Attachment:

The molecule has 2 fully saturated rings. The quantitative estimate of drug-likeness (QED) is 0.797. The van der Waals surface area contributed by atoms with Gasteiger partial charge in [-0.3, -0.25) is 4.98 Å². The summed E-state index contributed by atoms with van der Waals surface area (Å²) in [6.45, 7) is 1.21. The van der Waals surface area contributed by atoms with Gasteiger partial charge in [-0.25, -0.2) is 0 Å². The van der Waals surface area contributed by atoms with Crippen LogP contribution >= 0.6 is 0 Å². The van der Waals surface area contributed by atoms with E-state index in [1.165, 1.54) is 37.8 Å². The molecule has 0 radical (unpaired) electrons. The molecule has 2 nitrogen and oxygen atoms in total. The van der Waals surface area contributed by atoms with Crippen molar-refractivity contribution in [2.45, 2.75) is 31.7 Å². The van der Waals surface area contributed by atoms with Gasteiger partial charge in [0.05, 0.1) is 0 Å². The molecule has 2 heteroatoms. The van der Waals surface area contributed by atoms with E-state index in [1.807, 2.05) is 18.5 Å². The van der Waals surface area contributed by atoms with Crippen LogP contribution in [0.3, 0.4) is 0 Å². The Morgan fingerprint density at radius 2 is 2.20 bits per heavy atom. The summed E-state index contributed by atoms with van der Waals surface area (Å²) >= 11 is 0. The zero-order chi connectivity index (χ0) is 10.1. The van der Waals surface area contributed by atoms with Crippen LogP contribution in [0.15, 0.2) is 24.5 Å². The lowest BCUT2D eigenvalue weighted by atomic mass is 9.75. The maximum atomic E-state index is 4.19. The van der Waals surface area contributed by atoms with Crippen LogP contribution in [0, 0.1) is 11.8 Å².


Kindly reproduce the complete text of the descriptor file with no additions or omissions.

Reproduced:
The molecule has 2 fully saturated rings. The quantitative estimate of drug-likeness (QED) is 0.797. The van der Waals surface area contributed by atoms with Gasteiger partial charge in [-0.3, -0.25) is 4.98 Å². The summed E-state index contributed by atoms with van der Waals surface area (Å²) in [6.45, 7) is 1.21. The van der Waals surface area contributed by atoms with Gasteiger partial charge in [-0.25, -0.2) is 0 Å². The van der Waals surface area contributed by atoms with Crippen LogP contribution >= 0.6 is 0 Å². The van der Waals surface area contributed by atoms with E-state index in [1.165, 1.54) is 37.8 Å². The molecule has 0 radical (unpaired) electrons. The molecule has 2 nitrogen and oxygen atoms in total. The van der Waals surface area contributed by atoms with Crippen molar-refractivity contribution in [2.45, 2.75) is 31.7 Å². The van der Waals surface area contributed by atoms with Gasteiger partial charge in [0.05, 0.1) is 0 Å². The molecule has 2 heteroatoms. The van der Waals surface area contributed by atoms with E-state index in [1.807, 2.05) is 18.5 Å². The van der Waals surface area contributed by atoms with Crippen LogP contribution in [0.3, 0.4) is 0 Å². The Morgan fingerprint density at radius 2 is 2.20 bits per heavy atom. The summed E-state index contributed by atoms with van der Waals surface area (Å²) >= 11 is 0. The zero-order chi connectivity index (χ0) is 10.1. The van der Waals surface area contributed by atoms with Crippen LogP contribution in [0.15, 0.2) is 24.5 Å². The lowest BCUT2D eigenvalue weighted by atomic mass is 9.75. The maximum atomic E-state index is 4.19. The van der Waals surface area contributed by atoms with Crippen LogP contribution in [0, 0.1) is 11.8 Å².